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A few newsworthy events



The 2010 Sprint Cup season not only gave us the best Chase since its inception, but also provided plenty of stories that fueled our interest from February to November. While the sport still has some problems with empty seats and sagging TV ratings, the action on the track provided enough excitement to make the three-month off -season seem like an eternity.

NASCAR gets the honor of making the most newsworthy announcement before the season even got underway when the sanctioning body announced that it would be taking a “boys, have at it” approach to policing what was happening on the track. The drivers once again had the freedom to make a hole when it wasn’t there and the opportunity to let other drivers know how they felt about their driving. It kept the fans coming back as several drivers such as Brad Keselowski and Carl Edwards had feuds going that followed them from track to track.

Jimmy Johnson even took NASCAR up on its “have at it” announcement by the way he raced his teammate Jeff Gordon early in the season, but that ended up being just a blip on his radar screen as he raced his way to his fifth consecutive title. The only diff erence was this time he had to race from behind, and along the way the mental toughness that both he and crew chief Chad Knaus showed during the last couple of Chase races made the competition melt (sorry about that, Denny, but it is the truth). This team finished the season as the class of the field and, unfortunately for the rest of the series, it looks like it will also begin the 2011 season as the class of the field.

Even though Denny Hamlin finished second to Johnson for the title after being somewhat in control during the later stages of the Chase, he still was one of the newsmakers on the season. He entered the season with an injured knee that eventually led to surgery after the first Martinsville race, but it was the way he crawled back into the car at Phoenix following the surgery that showed his team would compete for the title as his Joe Gibbs Racing team won a series-high eight races.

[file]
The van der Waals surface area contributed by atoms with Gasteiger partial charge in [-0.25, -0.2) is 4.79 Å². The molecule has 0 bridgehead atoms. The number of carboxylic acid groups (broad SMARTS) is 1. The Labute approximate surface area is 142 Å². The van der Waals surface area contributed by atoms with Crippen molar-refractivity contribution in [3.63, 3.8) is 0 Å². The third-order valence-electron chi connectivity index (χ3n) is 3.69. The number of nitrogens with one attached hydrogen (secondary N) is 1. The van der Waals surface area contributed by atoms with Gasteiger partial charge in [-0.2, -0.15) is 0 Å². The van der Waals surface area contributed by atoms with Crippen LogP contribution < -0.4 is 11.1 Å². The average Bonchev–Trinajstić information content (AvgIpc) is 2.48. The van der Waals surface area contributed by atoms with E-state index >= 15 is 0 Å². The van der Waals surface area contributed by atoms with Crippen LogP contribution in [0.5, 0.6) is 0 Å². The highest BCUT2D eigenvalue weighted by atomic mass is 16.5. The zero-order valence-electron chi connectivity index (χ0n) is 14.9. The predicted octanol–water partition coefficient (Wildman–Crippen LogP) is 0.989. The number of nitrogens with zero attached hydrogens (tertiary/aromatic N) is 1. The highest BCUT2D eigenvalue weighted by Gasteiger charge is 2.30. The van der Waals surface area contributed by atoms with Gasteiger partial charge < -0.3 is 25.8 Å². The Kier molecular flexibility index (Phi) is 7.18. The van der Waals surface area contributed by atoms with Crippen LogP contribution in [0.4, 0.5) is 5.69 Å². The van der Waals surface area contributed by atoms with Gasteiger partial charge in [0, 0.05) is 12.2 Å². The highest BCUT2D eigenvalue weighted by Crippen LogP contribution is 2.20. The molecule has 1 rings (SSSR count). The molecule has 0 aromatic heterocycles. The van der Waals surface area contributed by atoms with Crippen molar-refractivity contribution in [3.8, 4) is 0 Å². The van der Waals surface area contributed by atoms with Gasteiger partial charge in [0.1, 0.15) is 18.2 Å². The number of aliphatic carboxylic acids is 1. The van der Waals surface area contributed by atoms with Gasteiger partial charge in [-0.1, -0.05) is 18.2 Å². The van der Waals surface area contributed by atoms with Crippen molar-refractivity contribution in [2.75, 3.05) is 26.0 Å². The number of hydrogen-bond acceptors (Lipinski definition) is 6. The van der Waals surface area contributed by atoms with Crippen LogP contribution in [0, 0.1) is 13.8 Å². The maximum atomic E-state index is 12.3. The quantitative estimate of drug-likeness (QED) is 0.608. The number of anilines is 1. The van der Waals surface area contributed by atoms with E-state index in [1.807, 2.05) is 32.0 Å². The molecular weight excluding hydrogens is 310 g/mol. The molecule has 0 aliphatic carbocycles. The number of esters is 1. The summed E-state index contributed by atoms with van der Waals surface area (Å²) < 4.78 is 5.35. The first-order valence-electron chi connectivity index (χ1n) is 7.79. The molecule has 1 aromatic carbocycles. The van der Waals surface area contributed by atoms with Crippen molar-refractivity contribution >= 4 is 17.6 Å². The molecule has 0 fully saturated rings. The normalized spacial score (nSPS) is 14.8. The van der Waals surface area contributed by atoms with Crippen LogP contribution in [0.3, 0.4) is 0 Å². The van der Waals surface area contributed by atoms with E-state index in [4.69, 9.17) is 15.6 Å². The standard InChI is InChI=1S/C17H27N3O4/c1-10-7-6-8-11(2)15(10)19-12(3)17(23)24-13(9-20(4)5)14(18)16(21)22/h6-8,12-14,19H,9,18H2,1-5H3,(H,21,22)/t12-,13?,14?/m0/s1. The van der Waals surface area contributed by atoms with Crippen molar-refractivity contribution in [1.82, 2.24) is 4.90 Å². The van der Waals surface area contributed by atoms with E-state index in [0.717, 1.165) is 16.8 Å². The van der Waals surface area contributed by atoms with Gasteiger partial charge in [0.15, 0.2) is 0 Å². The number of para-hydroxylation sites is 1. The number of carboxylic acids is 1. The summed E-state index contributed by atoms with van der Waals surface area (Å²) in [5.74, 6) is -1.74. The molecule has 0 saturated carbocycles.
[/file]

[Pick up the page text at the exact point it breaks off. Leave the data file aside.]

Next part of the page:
Seldom is a non-Chase driver ever mentioned when recapping the biggest stories of the year, but the season that Jamie McMurray put together puts him on this elite list of newsmakers. Jamie opened the season by winning the biggest race of the year in the Daytona 500, only to follow that up with signature wins in the Brickyard 400 at Indianapolis and the Bank of America 500 night race at Charlotte Motor Speedway. Those are three of the sports marquee races and to win them in your first year with a new team (Earnhardt-Ganassi Racing) makes the accomplishment even more amazing.

You know that you can’t have a list of newsmakers in the sport without the name of Kyle Busch. While Kyle was never really a factor in the Sprint Cup title, he dominated the sport in a way that only Kyle Busch can do. He won a combined 24 races in NASCAR’s Sprint, Nationwide and Camping World Truck Series including all three national series races in August at Bristol. And, yes, along the way he ruffled a few feathers as he was involved in more than one of NASCAR’s “have at it” moments.

NASCAR also came up with the idea of having up to three restarts at the end of a race prior to the waving of the white flag. It all but ensured that fans would be treated to a thrilling finish while at the same time giving the drivers and crew chiefs one more thing to worry about as the figuring of fuel mileage now had to take in account the possibility of a race being extended a few laps because of the new rule.

Of course, it is hard to try to condense the entire season down into a few of the top stories because you are always going to leave out somebody. Richard Childress Racing sure deserves a mention as all three of its teams made the Chase one year after being shut out completely in 2009.

That was just the kind of season it was, one that every stop on the schedule produced a story that would carry over the excitement until the following week. It was definitely the kind of year that NASCAR needed to once again attract new fans and keep its old guard fan base in place.

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